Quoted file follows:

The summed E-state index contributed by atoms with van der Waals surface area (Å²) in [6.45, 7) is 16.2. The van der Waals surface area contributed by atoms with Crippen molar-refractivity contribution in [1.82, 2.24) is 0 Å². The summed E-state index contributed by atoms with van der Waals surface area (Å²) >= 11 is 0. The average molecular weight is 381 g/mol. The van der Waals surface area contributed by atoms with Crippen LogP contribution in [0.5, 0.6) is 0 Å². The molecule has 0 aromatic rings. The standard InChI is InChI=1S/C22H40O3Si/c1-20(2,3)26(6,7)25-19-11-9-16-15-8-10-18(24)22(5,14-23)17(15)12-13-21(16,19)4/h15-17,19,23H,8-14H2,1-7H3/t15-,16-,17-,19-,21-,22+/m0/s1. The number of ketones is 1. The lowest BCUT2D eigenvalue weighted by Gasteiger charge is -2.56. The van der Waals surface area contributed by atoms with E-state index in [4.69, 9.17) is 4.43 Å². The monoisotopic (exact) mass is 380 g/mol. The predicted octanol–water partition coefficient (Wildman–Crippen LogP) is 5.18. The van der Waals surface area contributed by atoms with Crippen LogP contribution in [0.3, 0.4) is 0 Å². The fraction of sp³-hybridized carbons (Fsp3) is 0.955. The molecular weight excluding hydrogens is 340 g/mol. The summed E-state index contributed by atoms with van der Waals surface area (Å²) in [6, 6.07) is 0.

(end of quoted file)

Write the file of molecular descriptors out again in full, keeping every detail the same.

The summed E-state index contributed by atoms with van der Waals surface area (Å²) in [6.45, 7) is 16.2. The van der Waals surface area contributed by atoms with Crippen molar-refractivity contribution in [1.82, 2.24) is 0 Å². The summed E-state index contributed by atoms with van der Waals surface area (Å²) >= 11 is 0. The average molecular weight is 381 g/mol. The van der Waals surface area contributed by atoms with Crippen LogP contribution in [0.5, 0.6) is 0 Å². The molecule has 0 aromatic rings. The standard InChI is InChI=1S/C22H40O3Si/c1-20(2,3)26(6,7)25-19-11-9-16-15-8-10-18(24)22(5,14-23)17(15)12-13-21(16,19)4/h15-17,19,23H,8-14H2,1-7H3/t15-,16-,17-,19-,21-,22+/m0/s1. The number of ketones is 1. The lowest BCUT2D eigenvalue weighted by Gasteiger charge is -2.56. The van der Waals surface area contributed by atoms with E-state index in [4.69, 9.17) is 4.43 Å². The monoisotopic (exact) mass is 380 g/mol. The predicted octanol–water partition coefficient (Wildman–Crippen LogP) is 5.18. The van der Waals surface area contributed by atoms with Crippen LogP contribution in [0.3, 0.4) is 0 Å². The fraction of sp³-hybridized carbons (Fsp3) is 0.955. The molecular weight excluding hydrogens is 340 g/mol. The summed E-state index contributed by atoms with van der Waals surface area (Å²) in [6, 6.07) is 0.